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4 star review for Clint’s Reality from the Scotsman

Great Scotsman review that came in for the final two shows. It has rounded off the whole Edinburgh experience so nicely and gave us two large audiences to play with. We actually ended up on the front page, which I think is the biggest double take I’ve ever done at a newstand. Here’s the photographic evidence: 

Eddie Evans and his big airbrushed face staring from the shelves of every newsagents in Edinburgh

And here’s the actual review: 

Scotsman Festival Guide- hotshow:

      CLINT’S REALITY       

*   *   *   *

Aireborne Theatre do a great job of satirising reality television in a well structured piece by James Huntrods

It is not an easy thing to write a piece of drama about reality television. For one thing actors and theatre people often hate the genre which has dominated our TV screens for the past ten years. There’s also the fact that, whatever actors believe, it is very difficult to imitate reality television – which has its own peculiarly compelling quality precisely because it is real. 

Aireborne Theatre get round the issue by presenting a play about reality TV – or more specifically about the people who create it – in the highly artificial and melodramatic style of an old-fashioned theatrical farce. Lots of opening and shutting doors, plenty of rushing around, a bit of falling over; at one point there is even a character dressed as a French maid. The acting is deliberately hammy – partly for comic effect – but behind the absurdities of the plot lies a real understanding of the genre which has become such a huge money-spinning part of the entertainment industry.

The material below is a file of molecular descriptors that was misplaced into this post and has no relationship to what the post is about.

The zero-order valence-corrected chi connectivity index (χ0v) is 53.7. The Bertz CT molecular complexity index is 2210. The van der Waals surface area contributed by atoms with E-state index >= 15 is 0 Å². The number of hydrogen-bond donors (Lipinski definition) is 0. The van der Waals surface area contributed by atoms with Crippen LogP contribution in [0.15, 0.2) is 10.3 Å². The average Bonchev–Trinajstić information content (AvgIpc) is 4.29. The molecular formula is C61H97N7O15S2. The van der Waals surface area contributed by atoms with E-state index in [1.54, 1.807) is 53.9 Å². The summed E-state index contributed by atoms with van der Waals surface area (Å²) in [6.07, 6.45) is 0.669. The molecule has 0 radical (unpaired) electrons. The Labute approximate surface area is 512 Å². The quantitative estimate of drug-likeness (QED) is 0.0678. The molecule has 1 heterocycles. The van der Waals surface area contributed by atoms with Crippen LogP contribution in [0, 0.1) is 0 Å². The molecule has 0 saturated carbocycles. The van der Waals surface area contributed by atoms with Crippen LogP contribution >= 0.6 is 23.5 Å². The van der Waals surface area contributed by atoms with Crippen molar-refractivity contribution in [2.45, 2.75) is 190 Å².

The action centres around Clint Resolute, a reality producer in the Endemol/Simon Cowell mode, who lives a life of luxury thanks to his ability to manipulate and package reality. His Achilles heel is his own life, which is starting to get unmanageably messy. His wife wants a divorce, his son has a drug problem, there are rumours of vote rigging and his press agent (played with a fine comic touch by Luke Murphy) is getting very nervous. 

In the classic tradition of farce all the elements of Clint’s life collide on one fateful evening in his luxury flat. Doors slam, unexpected guests appear, coincidences, accidents and misunderstandings abound. Reality itself begins to conspire against Clint, and we wonder how the great manipulator will cope. As the evening becomes ever more chaotic the fundamental moral bankruptcy of every one of the characters involved is more and more evident. 

Despite the superficial silliness of the piece, James Huntrods has written a well-structured, well thought-out and very funny piece of theatre, which does a better job of satirising reality television – or more specifically the patrician overlords behind it – than anything I have seen before. 

Claire Smith 


So in the end it was a critically split play. We had some varied reviews. Here are the statistics. 

** The List, Three Weeks, Public Review 

*** Fringe Review, WhatsonStage, The New Current 

**** The Scotsman, All the festivals, One4Review 

***** Remote Goat. 

Talk about dividing the critics. I also have compiled a group of contradictory quotes, some are even from the same performance: 

“This is an incredibly strong piece of new writing” – remotegoat
“A somewhat lacking script” – The List 
“A razor sharp piece of farce” – Fringe Review
“The script could have been sharper” – Whatsonstage 

“It is Clint himself (Evans) who is the production’s weakest link” – 

“The role of Clint is the driving force behind the whole play and the actor playing him controls the stage with as much savvy as his character does the media” – All the Festivals 

And my personal favourite:
“Another thing that struck me is that although the actors are all roughly the same age whilst their characters span the generations the self assured accuracy of the performances never draws attention to this.” – Remote Goat
“The actors need to move away from their youth to play the characters in this piece…At the moment we feel a little too uncomfortable watching some mildly embarrassed teenagers dressed as grown ups.” – Public Review


Nevermind, it’s been a great two months building this show and a brilliant way to end my time at Leeds and the Workshop Theatre. Thank you everyone involved. ‘Till next year!